Notes Before You Start:
- Kaffir lime leaves are available fresh or frozen in specialty markets or via the internet. They keep in the freezer and are worth the time to find. Substitute lime zest and juice if you cannot find Kaffir lime leaves.
- Lemongrass is available on many supermarkets and specialty stores. Substitute lemon zest and juice if you cannot find Lemongrass.
- Thai chili paste (nam prik pao) is also available in specialty stores, but most spicy chili pastes will work in this recipe.
What You Get: A complex, bright and tasty soup that is restaurant-quality if you have Kaffir lime leaves and lemongrass.
What You Need: No special equipment required. One pot dish. But the more authentic the ingredients, the better the dish.
How Long? 15-20 minutes. Anytime dish, and one that really does work any time…
- 2 large stalks fresh lemongrass
- 6 fresh or frozen Kaffir lime leaves
- 4 cups low-sodium, or homemade chicken stock
- 1/2 pound shiitake mushrooms, thinly sliced (or 1 cup canned straw mushrooms, drained)
- 1 tablespoon vegetable oil
- 2–4 tbsp. Thai chile paste (nam prik pao)
- 12 oz. medium shrimp, peeled and deveined
- 1 1⁄2 tbsp. fish sauce
- Juice of 1 lime
- 2 – 3 Thai or serrano chiles, stemmed and sliced lengthwise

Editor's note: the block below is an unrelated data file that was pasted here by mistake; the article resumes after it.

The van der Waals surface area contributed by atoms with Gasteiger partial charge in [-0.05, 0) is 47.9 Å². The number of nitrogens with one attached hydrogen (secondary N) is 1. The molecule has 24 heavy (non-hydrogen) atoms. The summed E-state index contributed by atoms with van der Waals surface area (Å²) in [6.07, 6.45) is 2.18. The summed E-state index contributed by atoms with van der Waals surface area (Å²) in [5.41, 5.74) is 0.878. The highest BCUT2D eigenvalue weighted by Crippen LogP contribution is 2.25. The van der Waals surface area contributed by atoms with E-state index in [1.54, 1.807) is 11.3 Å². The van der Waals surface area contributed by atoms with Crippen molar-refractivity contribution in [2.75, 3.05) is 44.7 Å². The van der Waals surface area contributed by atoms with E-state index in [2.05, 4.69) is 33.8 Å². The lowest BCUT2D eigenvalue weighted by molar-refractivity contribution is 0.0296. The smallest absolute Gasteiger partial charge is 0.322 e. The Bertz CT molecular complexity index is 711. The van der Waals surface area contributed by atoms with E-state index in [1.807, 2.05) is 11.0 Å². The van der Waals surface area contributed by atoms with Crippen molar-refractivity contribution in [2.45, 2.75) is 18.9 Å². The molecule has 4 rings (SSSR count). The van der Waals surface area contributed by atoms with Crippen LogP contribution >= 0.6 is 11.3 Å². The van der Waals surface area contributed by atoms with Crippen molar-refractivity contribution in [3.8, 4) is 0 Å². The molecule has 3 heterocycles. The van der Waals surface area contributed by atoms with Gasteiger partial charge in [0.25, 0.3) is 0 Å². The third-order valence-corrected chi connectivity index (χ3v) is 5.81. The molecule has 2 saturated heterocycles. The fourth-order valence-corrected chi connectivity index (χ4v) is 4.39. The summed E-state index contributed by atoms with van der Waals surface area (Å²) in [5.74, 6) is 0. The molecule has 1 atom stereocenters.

- 3 scallions, cut into 1/2 inch pieces
- Lime wedges, for garnish
- Cut off the ends of the lemongrass and smash it with the back of a heavy knife or pot. Cut into 6-inch pieces. Pour the chicken stock into a medium saucepan and bring to a boil. Reduce the stock to a simmer and add the lemongrass and Kaffir lime leaves. Simmer for 5 minutes, or until fragrant, and then remove the lemongrass and Kaffir lime leaves.
- Meanwhile, if using fresh mushrooms, place a medium skillet over medium-high heat and add a the oil. Saute the mushrooms until lightly brown, 3-4 minutes.
- Add the sautéed mushrooms (or from the can, if using), and 1-2 tablespoons of the chili paste to the stock, stir and cook for 1 minute. Then add the shrimp, lime juice and fish sauce and cook for one minute. Remove the pot from the heat (the shrimp will keep cooking in the hot broth). Taste and add salt and more chili paste, if needed. Ladle the soup into bowls, add some of the chilies and scallions to each bowl. Garnish with cilantro and lime wedges, if you like. Serve.
- Tom Yum Goong (bartonfamilyfavorites.wordpress.com)
- Hot and Sour Soup with Shrimp (tom yum goong, ต้มยำกุ้ง) (mundicibum.wordpress.com)
- Thai Coconut Vegetables (Yum Tavoy) (tastespace.wordpress.com)
- Thai Curry Noodles with Kabocha Squash, Bok Choi and Prawns (seattlefoodshed.wordpress.com)
Sitting here shivering in our suddenly chilly weather, I wish I had a bowl of Thai soup right now! Thanks for the sharing this!